"I didn't know Dave super-well, but we work on similar questions and I always looked forward to chatting with him at conferences, when he visited Penn, or when I visited Rochester. He was deep in his thinking and generous with his insights, and his ideas were helpful to me in my own research. He developed a beautiful demonstration that illustrates how perceived 3D shape can interact with perceived surface lightness, and I often take advantage of this when I teach. I will miss him."
"Dave was a professor of mine in the brain & cognitive sciences department. He was such a kind man. I'll never forget the many interactions we had in class and out of class; we would often chat about visual processing, FC Barcelona/soccer, and a myriad of other things. He was a brilliant man, and simply put, a nice, compassionate person. Dave's passing is so sad, but he will be remembered as an amazing person who touched the lives of so many people around him."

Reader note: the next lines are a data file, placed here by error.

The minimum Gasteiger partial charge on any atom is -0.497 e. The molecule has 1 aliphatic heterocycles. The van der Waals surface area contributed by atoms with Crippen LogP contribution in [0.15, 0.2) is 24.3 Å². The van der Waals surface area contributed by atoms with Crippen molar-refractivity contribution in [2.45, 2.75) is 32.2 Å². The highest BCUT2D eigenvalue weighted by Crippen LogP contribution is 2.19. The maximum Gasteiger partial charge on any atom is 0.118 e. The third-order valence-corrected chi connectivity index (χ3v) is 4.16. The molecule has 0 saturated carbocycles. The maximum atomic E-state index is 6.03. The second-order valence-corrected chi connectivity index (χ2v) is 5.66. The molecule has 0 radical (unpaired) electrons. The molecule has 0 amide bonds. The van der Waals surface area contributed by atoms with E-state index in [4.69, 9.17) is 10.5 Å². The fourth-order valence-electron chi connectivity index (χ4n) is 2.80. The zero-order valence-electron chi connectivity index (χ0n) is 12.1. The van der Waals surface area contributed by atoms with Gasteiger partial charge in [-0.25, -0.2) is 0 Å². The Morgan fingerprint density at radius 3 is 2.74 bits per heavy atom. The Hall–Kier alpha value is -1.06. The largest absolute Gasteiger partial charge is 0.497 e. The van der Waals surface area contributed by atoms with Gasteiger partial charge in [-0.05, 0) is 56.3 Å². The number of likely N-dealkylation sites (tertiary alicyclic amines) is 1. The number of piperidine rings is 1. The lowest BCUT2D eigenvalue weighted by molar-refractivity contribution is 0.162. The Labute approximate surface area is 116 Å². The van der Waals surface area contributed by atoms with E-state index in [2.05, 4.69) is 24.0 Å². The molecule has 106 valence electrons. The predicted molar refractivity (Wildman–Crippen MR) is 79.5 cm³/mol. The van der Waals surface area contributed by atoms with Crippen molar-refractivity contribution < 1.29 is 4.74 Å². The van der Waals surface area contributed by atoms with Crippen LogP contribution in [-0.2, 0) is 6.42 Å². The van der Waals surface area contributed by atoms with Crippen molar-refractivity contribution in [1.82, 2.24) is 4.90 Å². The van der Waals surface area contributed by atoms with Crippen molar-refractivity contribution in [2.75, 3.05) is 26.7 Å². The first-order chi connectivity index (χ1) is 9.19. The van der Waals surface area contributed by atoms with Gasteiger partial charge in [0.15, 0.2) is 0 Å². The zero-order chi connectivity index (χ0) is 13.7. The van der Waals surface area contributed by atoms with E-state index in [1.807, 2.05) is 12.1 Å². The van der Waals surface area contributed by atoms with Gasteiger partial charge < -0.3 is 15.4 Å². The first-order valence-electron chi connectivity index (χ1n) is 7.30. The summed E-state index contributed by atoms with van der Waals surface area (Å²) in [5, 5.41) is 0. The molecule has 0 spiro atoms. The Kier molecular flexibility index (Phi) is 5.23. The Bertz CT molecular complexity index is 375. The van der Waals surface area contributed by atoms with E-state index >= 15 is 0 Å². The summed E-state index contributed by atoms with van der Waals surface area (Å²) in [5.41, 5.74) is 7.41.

"I meet Dave as a professor and director of the graduate program. He was a wonderful person. I will always remember a meeting with him. I was struggling with a research paper so I asked him for a meeting because of his expertise. The day of the meeting I mixed the hours and ended up arriving late and he was not in his office. To my surprise, even though it was my mistake, I received an email from him to reschedule. The meeting ended up being an incredible intelectual interaction, one that will leave a lasting impression on me. He is a great loss and my warm considerations to the family and friends."